• Join over 1.2 million students every month
  • Accelerate your learning by 29%
  • Unlimited access from just £6.99 per month

See related essaysSee related essays

Related AS and A Level Plays essays

  1. Journey's End - What is the dramatic impact of act 3 scene 3 on ...

    Stanhope uses guilt to persuade Hibbert, which presses on the idea of comradeship. During their conversation "stretcher bearers" is heard, informing the audience that somebody or people have been injured. Not only is the audience now concerned, but also annoyed at Hibbert who is selfishly keeping Stanhope waiting and reducing the number of men who are fighting.

  2. Drama Q6 on play

    We decided that we wanted to use a sheet, which would show her rape but in an abstract way, however to do this we

  1. Deliberate Alienation: Surrealism and Magical Realism

    For example, there is no word corresponding to the noun moon, but there is a verb to moon or to moondle. The moon rose over the sea would be written . . . upward, beyond the onstreaming it mooned. "The previous passage refers to the languages of the Southern hemisphere.

  2. The original stimulus to our original ideas was the way in which children of ...

    This ranged from feelings of being an outsider to verbal and even physical attacks. We decided to incorporate a physical attack and its consequences into our piece to illuminate the full effect of racism. We displayed such aggression as a shock tatic with the view to heightening the emotions experienced by the audience.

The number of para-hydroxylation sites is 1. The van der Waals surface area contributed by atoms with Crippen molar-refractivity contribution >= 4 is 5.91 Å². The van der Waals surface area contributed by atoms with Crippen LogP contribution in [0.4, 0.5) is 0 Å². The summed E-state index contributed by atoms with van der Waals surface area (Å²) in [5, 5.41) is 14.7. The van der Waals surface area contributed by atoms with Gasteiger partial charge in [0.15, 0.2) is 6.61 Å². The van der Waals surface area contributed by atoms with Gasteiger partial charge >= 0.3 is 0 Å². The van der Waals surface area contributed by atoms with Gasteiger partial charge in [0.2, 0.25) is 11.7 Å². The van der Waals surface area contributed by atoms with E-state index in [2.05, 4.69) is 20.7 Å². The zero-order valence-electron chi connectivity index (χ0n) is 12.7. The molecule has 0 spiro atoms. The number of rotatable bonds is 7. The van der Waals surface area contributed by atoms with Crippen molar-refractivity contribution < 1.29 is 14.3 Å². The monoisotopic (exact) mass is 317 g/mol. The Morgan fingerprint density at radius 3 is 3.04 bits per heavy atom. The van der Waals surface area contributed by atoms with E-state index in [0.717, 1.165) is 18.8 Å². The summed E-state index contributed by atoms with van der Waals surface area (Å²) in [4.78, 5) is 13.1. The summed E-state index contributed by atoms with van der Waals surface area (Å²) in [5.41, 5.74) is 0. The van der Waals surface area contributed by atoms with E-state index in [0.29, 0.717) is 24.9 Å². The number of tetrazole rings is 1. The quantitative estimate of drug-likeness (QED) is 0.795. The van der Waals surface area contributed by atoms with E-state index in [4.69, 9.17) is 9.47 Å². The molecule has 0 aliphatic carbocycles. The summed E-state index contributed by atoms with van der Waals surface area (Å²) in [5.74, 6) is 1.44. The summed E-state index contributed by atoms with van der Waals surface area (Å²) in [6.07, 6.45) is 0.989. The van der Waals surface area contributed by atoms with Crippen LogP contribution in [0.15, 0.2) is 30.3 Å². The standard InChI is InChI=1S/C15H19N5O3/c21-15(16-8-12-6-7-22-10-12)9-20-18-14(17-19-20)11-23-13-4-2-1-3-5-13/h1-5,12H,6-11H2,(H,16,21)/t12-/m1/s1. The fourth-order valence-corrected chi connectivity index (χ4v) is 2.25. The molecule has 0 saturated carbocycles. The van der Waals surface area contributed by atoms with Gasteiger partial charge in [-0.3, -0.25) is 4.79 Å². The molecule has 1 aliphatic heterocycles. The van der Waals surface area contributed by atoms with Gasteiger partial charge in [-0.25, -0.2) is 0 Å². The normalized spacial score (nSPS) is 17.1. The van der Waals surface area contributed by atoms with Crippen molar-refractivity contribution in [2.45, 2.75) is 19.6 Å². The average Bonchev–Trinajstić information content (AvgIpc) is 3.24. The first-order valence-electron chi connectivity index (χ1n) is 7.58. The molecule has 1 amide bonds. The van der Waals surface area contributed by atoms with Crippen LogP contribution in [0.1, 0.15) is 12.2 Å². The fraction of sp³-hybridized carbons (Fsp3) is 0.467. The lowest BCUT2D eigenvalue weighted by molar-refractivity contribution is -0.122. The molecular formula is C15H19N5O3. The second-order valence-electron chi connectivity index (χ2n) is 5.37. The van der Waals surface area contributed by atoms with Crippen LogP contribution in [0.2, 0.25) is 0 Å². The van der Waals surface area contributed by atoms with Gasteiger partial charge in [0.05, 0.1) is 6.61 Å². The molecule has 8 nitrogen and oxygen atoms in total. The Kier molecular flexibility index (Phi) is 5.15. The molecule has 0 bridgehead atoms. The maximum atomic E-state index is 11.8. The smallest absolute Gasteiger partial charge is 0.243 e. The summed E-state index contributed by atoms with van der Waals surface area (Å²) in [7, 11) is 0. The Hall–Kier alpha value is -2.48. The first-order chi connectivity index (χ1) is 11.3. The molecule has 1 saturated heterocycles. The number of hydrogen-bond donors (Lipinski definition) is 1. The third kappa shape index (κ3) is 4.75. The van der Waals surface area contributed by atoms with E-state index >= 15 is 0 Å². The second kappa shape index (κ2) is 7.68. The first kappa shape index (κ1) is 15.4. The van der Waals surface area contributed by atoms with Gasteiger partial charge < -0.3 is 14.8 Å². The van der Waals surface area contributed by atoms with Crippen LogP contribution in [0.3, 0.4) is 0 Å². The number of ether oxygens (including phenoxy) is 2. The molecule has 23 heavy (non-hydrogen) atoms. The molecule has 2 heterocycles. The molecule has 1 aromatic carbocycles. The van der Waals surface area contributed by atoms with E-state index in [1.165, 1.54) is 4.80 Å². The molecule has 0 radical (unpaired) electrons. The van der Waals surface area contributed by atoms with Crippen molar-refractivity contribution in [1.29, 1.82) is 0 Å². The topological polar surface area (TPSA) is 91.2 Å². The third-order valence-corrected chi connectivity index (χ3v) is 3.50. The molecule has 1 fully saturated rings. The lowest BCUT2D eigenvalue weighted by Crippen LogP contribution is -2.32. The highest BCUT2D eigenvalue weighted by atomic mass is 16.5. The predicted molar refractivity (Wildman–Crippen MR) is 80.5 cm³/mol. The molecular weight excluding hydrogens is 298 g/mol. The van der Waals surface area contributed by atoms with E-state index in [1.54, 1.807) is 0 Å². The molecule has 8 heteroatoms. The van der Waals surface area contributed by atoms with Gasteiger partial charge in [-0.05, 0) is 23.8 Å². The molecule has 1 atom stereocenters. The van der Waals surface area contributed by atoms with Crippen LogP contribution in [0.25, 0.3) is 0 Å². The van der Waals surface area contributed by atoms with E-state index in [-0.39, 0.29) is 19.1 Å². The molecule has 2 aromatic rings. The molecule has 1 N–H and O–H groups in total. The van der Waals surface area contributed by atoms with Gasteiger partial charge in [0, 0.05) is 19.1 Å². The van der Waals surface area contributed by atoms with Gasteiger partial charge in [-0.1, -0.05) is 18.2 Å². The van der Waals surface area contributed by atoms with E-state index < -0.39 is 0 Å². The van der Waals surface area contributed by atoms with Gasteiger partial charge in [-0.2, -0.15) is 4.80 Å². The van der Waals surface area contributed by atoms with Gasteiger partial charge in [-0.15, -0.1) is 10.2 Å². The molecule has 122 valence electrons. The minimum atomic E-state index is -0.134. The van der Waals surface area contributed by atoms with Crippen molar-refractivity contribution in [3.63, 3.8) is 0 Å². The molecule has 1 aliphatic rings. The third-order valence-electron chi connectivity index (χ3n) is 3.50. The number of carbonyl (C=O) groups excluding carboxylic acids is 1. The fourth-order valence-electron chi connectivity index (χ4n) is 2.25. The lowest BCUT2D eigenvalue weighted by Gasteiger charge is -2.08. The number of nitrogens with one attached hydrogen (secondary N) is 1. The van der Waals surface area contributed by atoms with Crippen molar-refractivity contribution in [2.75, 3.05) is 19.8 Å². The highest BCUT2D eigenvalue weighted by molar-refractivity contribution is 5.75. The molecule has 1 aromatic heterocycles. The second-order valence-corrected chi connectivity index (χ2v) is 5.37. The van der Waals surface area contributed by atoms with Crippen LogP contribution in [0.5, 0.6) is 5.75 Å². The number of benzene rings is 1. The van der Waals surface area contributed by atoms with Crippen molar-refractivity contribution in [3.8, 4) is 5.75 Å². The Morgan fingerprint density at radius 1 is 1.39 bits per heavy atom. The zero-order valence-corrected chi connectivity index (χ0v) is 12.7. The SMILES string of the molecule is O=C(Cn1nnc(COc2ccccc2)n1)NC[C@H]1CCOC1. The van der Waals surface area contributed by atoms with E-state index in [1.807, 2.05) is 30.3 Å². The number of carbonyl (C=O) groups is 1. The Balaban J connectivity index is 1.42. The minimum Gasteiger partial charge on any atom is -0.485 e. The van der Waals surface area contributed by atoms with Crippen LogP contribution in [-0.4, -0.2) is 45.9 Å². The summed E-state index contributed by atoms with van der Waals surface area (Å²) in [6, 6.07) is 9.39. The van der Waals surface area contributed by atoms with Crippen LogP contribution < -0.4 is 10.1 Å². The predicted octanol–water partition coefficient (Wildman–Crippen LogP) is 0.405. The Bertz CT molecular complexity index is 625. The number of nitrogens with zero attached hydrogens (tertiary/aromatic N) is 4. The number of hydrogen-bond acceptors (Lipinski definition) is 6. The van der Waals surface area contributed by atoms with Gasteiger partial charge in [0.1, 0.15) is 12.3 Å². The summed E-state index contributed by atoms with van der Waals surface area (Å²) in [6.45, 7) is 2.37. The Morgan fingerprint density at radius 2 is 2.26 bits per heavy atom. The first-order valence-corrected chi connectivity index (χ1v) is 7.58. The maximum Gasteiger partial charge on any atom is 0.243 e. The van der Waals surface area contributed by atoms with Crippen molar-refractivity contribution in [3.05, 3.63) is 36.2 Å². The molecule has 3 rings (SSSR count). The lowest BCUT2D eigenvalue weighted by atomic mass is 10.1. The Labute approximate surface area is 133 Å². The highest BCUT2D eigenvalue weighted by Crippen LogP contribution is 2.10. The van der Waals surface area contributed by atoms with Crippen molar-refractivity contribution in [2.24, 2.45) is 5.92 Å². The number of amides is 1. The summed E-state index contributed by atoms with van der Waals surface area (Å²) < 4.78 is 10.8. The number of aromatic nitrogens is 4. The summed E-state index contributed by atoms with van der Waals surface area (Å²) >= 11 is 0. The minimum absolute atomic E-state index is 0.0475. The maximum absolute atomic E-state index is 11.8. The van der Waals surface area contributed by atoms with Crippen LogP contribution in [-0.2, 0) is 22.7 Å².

1. In what ways is puck an intermediary between the human and fairy world?

    not like him or if he is to evil, they will not like him or want to listen to him. This is because the people in Elizabethan times were more superstitious. In the time when the original performance of the play was performed, people were more superstitious.

  2. Discuss the differences in attitudes of Billy and Geoffrey. How do the writers of ...

    She's dead from the neck down" (Act1, lines 576-577). Sex is the main reason why Billy gets engaged as he seems to have no intention of settling down with any of the girls. He tells them lies - like when he tells Rita the ring is at the jewellers when, really, he has given it to Barbara: "Only I got it from her to give to Barbara.

  1. An investigation into how celebrities use self-presentation to portray different images of themselves.

    I shall try and make my talk as interesting and interactive as possible without straying from my script. The factors I shall be discussing include gestures these are usually made subconsciously using the hands. Gestures are vital in creating a good rapport with the audience.

  2. A Midsummer Night's Dream - Look at the presentation of the play within the ...

    quite mean, though we the audience have already seen it being rehearsed and know it will end up being more of a parody than a tragedy. The Play begins with a flourish of trumpets sounding and Peter Quince delivers the prologue.

  • Over 160,000 pieces
    of student written work
  • Annotated by
    experienced teachers
  • Ideas and feedback to
    improve your own work